Visiting Dr Johnson’s House is a bit like going round a house you’re thinking of buying – it’s such a nice size, so well laid out, so conveniently situated, that you almost feel like making an offer there and then. But chances are it’ll be out of your range. That convenient location is right in the centre of London, just off Fleet St and the house, built at the end of the seventeenth century, is Grade I listed. Still, we can dream, can’t we?
The house is tucked away in a quiet little square reached by a series of alleyways from Fleet St.
Across the square is a statue of Dr Johnson’s cat, Hodge. He sits next to some empty oyster shells; Dr Johnson’s biographer, Boswell, reported that Dr Johnson would go out himself to buy oysters for Hodge so as to save his servant the embarrassment of doing it. (Oysters were cheap in those days).
The house is smaller inside than you might expect because it’s only one room deep, so all the rooms face out onto the square. You enter via the side door – the big main entrance, with its fearsome chain to keep robbers out, stays closed.
On the ground floor is the shop and the little parlour. The panelling is original and the room is hung with portraits of Dr Johnson.
On the first floor are two rooms, one of which was probably the bedroom of Dr Johnson’s friend Anna Williams. The other, the Withdrawing Room, would have been used by ladies when they left the gentlemen to their port after dinner.
An ingenious arrangement of panels and doors between the rooms means they could be opened out into a single room when there were many visitors – Dr Johnson was a sociable man and the house was often full of his friends.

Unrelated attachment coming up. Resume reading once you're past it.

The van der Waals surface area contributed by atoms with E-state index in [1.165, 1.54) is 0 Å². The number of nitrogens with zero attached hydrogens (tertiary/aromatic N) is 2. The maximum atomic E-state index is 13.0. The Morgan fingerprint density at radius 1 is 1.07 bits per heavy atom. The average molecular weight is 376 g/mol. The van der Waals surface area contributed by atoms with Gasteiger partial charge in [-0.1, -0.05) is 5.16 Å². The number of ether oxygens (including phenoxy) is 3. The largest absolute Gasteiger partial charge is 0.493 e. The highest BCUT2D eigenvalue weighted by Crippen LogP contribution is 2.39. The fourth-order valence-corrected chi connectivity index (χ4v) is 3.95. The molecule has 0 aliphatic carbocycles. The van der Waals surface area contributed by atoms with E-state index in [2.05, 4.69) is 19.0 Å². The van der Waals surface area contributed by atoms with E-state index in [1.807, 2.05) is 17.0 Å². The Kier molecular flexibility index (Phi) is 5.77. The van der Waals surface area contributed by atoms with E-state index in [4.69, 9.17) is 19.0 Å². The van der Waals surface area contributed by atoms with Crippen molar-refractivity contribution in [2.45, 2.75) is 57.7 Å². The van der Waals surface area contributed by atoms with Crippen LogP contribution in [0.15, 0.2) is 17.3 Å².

On the next floor is the library, though it would probably have been a bedroom in Dr Johnson’s day. Though Dr Johnson owned some three thousand books when he died, only three of the books in the current library belonged to him.
On the table there’s a facsimile of Dr Johnson’s famous dictionary. He was commissioned to write it by a group of booksellers in 1746 and was paid 1,500 guineas, a massive amount in those days. It was published in 1755 and remained the standard reference work for a hundred years. It sold for £4 10s, the equivalent of £350 today.
On the next floor, under the eves, you find the garret where the work of compiling the dictionary was carried out by Dr Johnson and a team of assistants.
Dr Johnson was the ultimate Londoner, who coined the saying,
When a man is tired of London, he is tired of life; for there is in London all that life can afford.
It’s nice to think of him living in this cosy house surrounded by his friends, enjoying all that eighteenth century London had to offer.
Dr Johnson’s house is at 17 Gough Square. It’s open October to April, Monday to Saturday, 11am to 5pm and May to September, Monday to Saturday, 11am to 5.30pm. Adult entry is £4:50.